Late last year, when hard-hitting series Making a Murderer dropped on Netflix, it was all anyone could talk about. The documentary inspired shock and disgust at the horrific murder of a young woman, confusion about the chain of events surrounding a seemingly wrongful conviction and perhaps above all, severe criticism of the America’s complex justice system. Here’s the trailer:
Over six months on, and just when we thought all the commotion regarding the controversial series had died down, a bombshell has just been dropped on us with full force.
A couple of days ago, Brendan Dassey received some pretty major news when his conviction was overturned by a federal judge in Milwaukee, Wisconsin. The young man was originally sentenced to 41 years in prison after being charged with first-degree homicide of photographer Teresa Halbach, second-degree sexual assault and corpse mutilation. He is currently being held at Columbia Correctional Institution.
Following news that he might now be walking free soon, here are three vital questions you probably want answered:
Why was Brendan Dassey’s conviction just overturned?
At the age of 16 in 2007, Steven Avery’s nephew was sentenced to life in prison with eligibility for parole in 2048. Yet come August 12, 2016, US Magistrate Judge William E. Duffin overturned Brendan’s conviction on the following basis:
Brendan confessed involuntarily and his statement was coerced out of him unlawfully.
The investigators questioning him made false promises to the youngster, who suffers from “intellectual deficits” and took advantage of his young age — detectives reassured him they were on his side, urging him to provide details of crimes they said they already knew.
The under-age boy was unconstitutionally interrogated four times over a 2-day period without a parent or his attorney present.
Dassey was a victim of “misconduct” by his former lawyer Len Kachinsky, who failed to highlight that the statements were obtained lawfully. He also had his own investigator pressure the boy to confess to the murder of Teresa Halbach.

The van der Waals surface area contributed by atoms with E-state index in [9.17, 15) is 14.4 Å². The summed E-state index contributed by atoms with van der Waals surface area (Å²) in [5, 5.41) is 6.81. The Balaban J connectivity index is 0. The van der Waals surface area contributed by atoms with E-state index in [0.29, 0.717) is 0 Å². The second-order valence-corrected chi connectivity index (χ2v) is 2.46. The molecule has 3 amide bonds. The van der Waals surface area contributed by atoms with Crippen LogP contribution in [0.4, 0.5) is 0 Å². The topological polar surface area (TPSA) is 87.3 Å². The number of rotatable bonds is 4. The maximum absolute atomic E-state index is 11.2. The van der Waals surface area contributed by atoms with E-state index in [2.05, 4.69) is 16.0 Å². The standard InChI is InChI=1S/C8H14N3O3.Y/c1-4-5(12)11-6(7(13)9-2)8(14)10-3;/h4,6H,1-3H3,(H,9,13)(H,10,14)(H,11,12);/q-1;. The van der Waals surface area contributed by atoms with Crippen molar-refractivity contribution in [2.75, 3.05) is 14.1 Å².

Taking the Fifth Amendment of the US Constitution into account, which guarantees the right to a fair trial, including the right to silence (as well as the 14th Amendment citing equal treatment before the law), Judge Duffin wrote the following in a 91-page decision:
“These repeated false promises, when considered in conjunction with all relevant factors, most especially Dassey’s age, intellectual deficits, and the absence of a supportive adult, rendered Dassey’s confession involuntary under the Fifth and Fourteenth Amendments. The Wisconsin Court of Appeals’ decision to the contrary was an unreasonable application of clearly established federal law.”
Conclusively, considering all of the above, the court documents stated that:
“[Dassey] released from custody unless, within 90 days of the date of this decision, the State initiates proceedings to retry him.”
RULING: Federal court finds Brendan Dassey’s confession was involuntary under 5th/14th Amendments.
— Chris Geidner (@chrisgeidner)
To put simply, if the prosecution do not decide to retry Dassey or the judge’s decision is not reverted, the 26-year-old will be walking free in less than three months time.
What were the events running up to a reversal of the conviction?
Three years after being found guilty of being involved in Teresa Halbach’s murder, Brendan’s legal team set a post-conviction motion in place in 2010. However, the judge denied the request.
Another three years later and the Wisconsin Court of Appeals also supported the judge’s decision. Despite this though, Dassey’s legal team continued to work on his case, although the Wisconsin Supreme Court did not allow them to review the case.
In 2014 though, his attorney filed the following with the federal court, stating:
“Brendan’s Fifth and Fourteenth Amendment rights to due process were violated by the admission of his involuntary confession.”
Come August 2016, and here we are. Prosecutors have now been given 90 days to decide whether to retry Dassey, or he walks free. Steven Drizin, one of Brendan’s current attorneys, has revealed he’s “ecstatic” about the ruling, saying:
“This is a huge victory. But we are taking a wait and see approach to see what the state’s next move will be.”
What does this mean for Steven Avery?
Essentially, nothing yet. Although his nephew might be the subject of a miraculous case overturn, it seems that this doesn’t change anything for Steven Avery. Currently, he remains convicted for murder and continues to appeal his conviction.
Yet, last Friday, his new attorney Kathleen Zellner did say this:
“We fully expected this outcome from an unbiased court that carefully examined his confession. I was just visiting Steven Avery, and he is so happy for Brendan. We know when an unbiased court reviews all of the new evidence we have, Steven will have his conviction overturned as well.”
She also tweeted the following:
Justice for Brendan as another LE fabricated confession bites the dust. Convicting the innocent foiled by unbiased court.
— Kathleen Zellner (@ZellnerLaw)
Court documents state that as it stands, Zellner has until August 29 to file briefs in support of getting Steven’s case overturned.
Watch this space.
Do you think Brendan Dassey and Steven Avery are innocent?